So Johanna’s dad is meant to be English, which is why the legend sometimes states that Joan is English. English missionaries in 9th-century Germany would totally have been a thing, so nice one, movie! Johanna trains to be a doctor and tries to prevent everyone finding out she’s a woman. At least she can take comfort in the fact that if they do find out she’s not a man she’ll probably die of old age before they do anything about it. The monks are, you guessed it, assholes, at least most of them. Joan saves a poor family from filth, squalor and disease, continuing her trend of, y’know, piety, charity and good works.
There is a quick battle scene to indicate that we’re in the bit where the empire splits up, and then there’s a fever sweeping through the monastery. Johanna is terrified that the medical exam will reveal she’s a girl, but the kindly old doctor reveals he’s known forever and helps her escape. She passes out from the fever and is rescued by Arn, the now-grown son of the family she helped out earlier. Quiet pastoral idyll happens, and Johanna mentors Arn’s young daughter, but in the end decides to go on a pilgrimage to Rome. John Goodman is the Pope and he isn’t well; his minions send for Johanna. The other doctors are dicks. They don’t believe in Hippocrates because he wasn’t a Christian, which I don’t believe was the case with medieval medicine — those guys were all about Galen, anyway, weren’t they?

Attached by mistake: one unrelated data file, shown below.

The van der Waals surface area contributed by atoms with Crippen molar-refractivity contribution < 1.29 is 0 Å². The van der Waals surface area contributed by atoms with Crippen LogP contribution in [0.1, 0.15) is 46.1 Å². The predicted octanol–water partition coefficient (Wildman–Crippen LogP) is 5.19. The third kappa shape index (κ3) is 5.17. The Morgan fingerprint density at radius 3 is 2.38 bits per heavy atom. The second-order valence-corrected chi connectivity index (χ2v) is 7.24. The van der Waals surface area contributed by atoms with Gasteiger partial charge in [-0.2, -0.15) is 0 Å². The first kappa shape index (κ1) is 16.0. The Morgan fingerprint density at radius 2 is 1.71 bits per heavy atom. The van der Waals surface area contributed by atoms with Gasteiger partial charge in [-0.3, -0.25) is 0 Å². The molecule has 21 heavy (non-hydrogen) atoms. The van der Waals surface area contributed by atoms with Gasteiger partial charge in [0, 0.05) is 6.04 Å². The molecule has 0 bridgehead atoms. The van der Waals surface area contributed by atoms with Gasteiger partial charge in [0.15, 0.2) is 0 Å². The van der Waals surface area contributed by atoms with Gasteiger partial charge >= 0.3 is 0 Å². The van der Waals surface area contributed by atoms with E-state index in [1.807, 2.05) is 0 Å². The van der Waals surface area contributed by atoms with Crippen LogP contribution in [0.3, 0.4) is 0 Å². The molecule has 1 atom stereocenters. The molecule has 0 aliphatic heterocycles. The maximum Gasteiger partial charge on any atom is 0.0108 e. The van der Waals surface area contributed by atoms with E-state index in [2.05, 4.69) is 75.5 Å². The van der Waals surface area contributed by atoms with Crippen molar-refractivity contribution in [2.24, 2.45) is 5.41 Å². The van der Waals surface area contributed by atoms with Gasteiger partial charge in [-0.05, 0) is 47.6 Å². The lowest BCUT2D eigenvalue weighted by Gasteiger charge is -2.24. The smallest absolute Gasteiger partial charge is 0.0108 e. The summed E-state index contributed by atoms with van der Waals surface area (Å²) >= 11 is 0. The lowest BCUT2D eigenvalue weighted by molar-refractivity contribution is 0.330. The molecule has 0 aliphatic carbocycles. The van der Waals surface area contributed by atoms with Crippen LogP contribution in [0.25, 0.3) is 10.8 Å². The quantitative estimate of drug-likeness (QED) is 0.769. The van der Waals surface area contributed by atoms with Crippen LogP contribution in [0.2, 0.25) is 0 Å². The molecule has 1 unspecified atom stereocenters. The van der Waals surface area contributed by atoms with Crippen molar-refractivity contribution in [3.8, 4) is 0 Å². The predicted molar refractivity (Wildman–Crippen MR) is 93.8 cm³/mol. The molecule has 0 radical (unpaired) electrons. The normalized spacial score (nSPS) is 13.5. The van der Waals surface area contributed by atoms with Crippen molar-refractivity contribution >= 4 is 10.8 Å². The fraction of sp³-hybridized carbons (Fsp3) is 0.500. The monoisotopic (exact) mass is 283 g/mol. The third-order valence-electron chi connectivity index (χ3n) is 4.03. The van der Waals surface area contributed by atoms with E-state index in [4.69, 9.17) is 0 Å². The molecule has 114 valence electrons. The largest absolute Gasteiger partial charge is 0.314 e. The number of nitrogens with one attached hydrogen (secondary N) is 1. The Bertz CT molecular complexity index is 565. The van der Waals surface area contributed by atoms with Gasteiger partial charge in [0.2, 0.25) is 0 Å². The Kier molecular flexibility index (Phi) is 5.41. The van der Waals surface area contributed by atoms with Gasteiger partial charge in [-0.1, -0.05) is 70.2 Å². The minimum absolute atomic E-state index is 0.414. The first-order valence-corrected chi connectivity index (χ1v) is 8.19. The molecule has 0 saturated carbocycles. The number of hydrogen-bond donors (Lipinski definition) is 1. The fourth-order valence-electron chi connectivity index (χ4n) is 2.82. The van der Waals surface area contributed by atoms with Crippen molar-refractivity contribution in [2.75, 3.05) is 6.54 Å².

Anyway, Johanna wins the Pope’s favour, but meanwhile the emperor is marching on Rome with Gerold in tow. Gerold hasn’t aged a day, but by this point Johanna is about 30, so he’s got to be in his 50s, surely? The Emperor menaces the Pope but Johanna saves the day with trickery, which for plot reasons tips Gerold off about what’s up. Gerold and Johanna are reunited, while the Emperor and Johanna’s enemies scheme against the pope. Gerold pleads to Johanna to come live with him and be his love, but she’s reluctant to be a wife having learned how independent she can be as a man. Gerold understands but says he’s gonna stick by her because of the danger.
Anyway, the baddies assassinate John Goodman, but instead of the baddie candidate being elected, Johanna gets elected and we get some Papal pageantry. Gerold sticks around as head of the guards while Johanna gets on with, y’know, piety, humility and good works. The more of this I watch, the more it seems to me that David Wenham is doing an Iain Glen impression. Anyway, Johanna gets knocked up and they debate whether to flee Rome, but Johanna pleads for more time so she can do more pious, humble good works and advocate for the education of women.
But no: the baddies lay a trap for David Wenham and kill him; Johanna collapses at the exact same moment. She later dies in childbirth and Anastasius takes the throne. He writes a chronicle of the popes, which leaves her out — but then a sneaky bishop reinserts it. And who is this sneaky bishop, who is also our narrator? Why it’s Bishop Arnaldo, who is actually Arnalda, the little girl Johanna mentored back during her pastoral idyll. She speculates that the two of them can’t be the only women in disguise in the church. And that’s that.
This film is actually pretty interesting in some ways, but hoo boy it could stand to be about 30 minutes shorter and to treat everything with less … sombre reverence. You know how some people call boring historical films “history lessons?” Well, I love history lessons. History lessons are my thing. But this movie bored me to tears. Looks nice, though.